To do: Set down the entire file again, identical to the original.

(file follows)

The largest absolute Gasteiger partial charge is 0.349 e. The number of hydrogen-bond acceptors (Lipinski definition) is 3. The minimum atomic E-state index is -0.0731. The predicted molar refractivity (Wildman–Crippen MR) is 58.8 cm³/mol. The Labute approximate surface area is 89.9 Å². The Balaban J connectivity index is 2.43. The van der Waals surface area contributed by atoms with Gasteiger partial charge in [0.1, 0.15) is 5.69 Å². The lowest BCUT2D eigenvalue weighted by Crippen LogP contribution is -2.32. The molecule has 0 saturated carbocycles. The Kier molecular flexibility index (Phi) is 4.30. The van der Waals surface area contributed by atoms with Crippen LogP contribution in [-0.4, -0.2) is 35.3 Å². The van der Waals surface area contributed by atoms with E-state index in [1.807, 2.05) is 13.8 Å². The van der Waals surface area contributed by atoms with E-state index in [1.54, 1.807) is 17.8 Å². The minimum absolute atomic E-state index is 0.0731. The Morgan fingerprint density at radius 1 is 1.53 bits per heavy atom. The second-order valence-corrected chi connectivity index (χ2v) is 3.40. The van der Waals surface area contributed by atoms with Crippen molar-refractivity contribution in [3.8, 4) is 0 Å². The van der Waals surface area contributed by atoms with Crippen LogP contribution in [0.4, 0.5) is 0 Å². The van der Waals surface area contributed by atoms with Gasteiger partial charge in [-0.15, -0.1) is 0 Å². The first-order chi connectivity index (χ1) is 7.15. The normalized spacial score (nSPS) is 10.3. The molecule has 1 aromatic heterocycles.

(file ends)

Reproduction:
The largest absolute Gasteiger partial charge is 0.349 e. The number of hydrogen-bond acceptors (Lipinski definition) is 3. The minimum atomic E-state index is -0.0731. The predicted molar refractivity (Wildman–Crippen MR) is 58.8 cm³/mol. The Labute approximate surface area is 89.9 Å². The Balaban J connectivity index is 2.43. The van der Waals surface area contributed by atoms with Gasteiger partial charge in [0.1, 0.15) is 5.69 Å². The lowest BCUT2D eigenvalue weighted by Crippen LogP contribution is -2.32. The molecule has 0 saturated carbocycles. The Kier molecular flexibility index (Phi) is 4.30. The van der Waals surface area contributed by atoms with Crippen LogP contribution in [-0.4, -0.2) is 35.3 Å². The van der Waals surface area contributed by atoms with E-state index in [1.807, 2.05) is 13.8 Å². The van der Waals surface area contributed by atoms with E-state index in [1.54, 1.807) is 17.8 Å². The minimum absolute atomic E-state index is 0.0731. The Morgan fingerprint density at radius 1 is 1.53 bits per heavy atom. The second-order valence-corrected chi connectivity index (χ2v) is 3.40. The van der Waals surface area contributed by atoms with Crippen molar-refractivity contribution in [3.8, 4) is 0 Å². The van der Waals surface area contributed by atoms with Crippen LogP contribution in [0.4, 0.5) is 0 Å². The van der Waals surface area contributed by atoms with Gasteiger partial charge in [-0.15, -0.1) is 0 Å². The first-order chi connectivity index (χ1) is 7.15. The normalized spacial score (nSPS) is 10.3. The molecule has 1 aromatic heterocycles.